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Donkin's World: Alec Ramsden

Richard Donkin pays tribute to an old friend.

My old friend Alec Ramsden has died. Before he retired he was the Yorkshire Post’s man in Huddersfield.

Many years ago when my early reporting career at the Huddersfield Examiner was in danger of stalling through boredom, Denis Kilcommons, the then deputy news editor, suggested that if I really wanted to get on to the Yorkshire Post – the next rung of the ladder for anyone in Yorkshire provincial journalism at the time - Alec was the man to know.

The problem was that it was difficult to be “in” with Alec. He was feisty, stubborn as a mule and cantankerous. Underneath he had a heart of gold but you had to dig for it. He had a close circle of trusties and didn't let anyone in. “Buy him a pint,” said Denis.

I bought him a half of mild in the Albert, the pub next door to the Examiner. It was the best 40p I ever spent. Alec put in a word for me with the news editor of the Yorkshire Post. That was how newspaper recruitment happened in those days. Maybe it still does.

I was asked to apply for a job, which I didn’t get, but another one came up around the same time and I got that one. It wasn’t enough to be right for the job. You had to come recommended and Alec did that for me.

It was a slow process, but we became friends, mainly through Denis. Alec liked Denis. Everybody liked Denis. Denis often called Alec "Wullie". I didn't dare. But we were friends all the same. We started walking together as a threesome, usually in the Dales, and somehow, together, we hit it off. Alec is on the right in the grainy picture above, taken in the days before Lycra and Gortex. Denis is in the centre.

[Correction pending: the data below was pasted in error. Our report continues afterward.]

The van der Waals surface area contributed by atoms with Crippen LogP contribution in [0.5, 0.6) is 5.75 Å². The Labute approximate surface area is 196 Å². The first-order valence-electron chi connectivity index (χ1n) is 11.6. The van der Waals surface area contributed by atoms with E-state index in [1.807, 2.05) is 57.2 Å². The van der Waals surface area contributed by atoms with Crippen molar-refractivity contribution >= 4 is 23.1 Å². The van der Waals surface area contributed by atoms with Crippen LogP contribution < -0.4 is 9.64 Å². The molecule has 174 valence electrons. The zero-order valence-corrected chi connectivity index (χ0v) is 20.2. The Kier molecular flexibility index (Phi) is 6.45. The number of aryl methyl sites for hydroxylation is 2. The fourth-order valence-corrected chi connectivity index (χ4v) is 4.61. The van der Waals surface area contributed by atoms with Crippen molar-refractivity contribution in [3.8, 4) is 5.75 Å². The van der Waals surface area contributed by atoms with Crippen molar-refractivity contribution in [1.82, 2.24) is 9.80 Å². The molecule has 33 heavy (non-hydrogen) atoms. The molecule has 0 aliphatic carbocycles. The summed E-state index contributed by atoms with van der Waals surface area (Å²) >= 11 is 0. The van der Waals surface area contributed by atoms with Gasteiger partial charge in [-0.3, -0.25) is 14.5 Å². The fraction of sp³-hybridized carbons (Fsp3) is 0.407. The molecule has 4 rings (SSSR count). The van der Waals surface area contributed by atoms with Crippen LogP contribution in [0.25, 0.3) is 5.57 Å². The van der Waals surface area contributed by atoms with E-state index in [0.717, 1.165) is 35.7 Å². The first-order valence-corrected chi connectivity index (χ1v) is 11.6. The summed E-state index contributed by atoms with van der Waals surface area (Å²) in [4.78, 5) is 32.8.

Those walks were some of the happiest days. There was always a pub with a few beers at lunchtime and we would usually get lost because I would be map reading. We never got lost, well hardly ever, but it amused the other two to believe that we did. It was about as close as you could get to Last of The Summer Wine except the banter was better.

Denis said Alec was 80. I couldn’t believe it. The other good bit about Alec – I know there were many good bits, but this stands out for me – was the sausage rolls his wife made for our walks. My mum made great sausage rolls and these were easily as good if not better. Sorry mum!

Alec’s wife predeceased him. He’d been in poor health for some time but anyone who remembers him in his prime will tell you that the Yorkshire Post was in safe hands in Huddersfield. He didn’t miss much and what he did miss, wasn’t worth reporting. I’m sorry he’s gone. If there is a place “up there” for old reporters I just hope whoever is looking after the newsroom has a welcoming pint for Alec, a half of mild at the very least.

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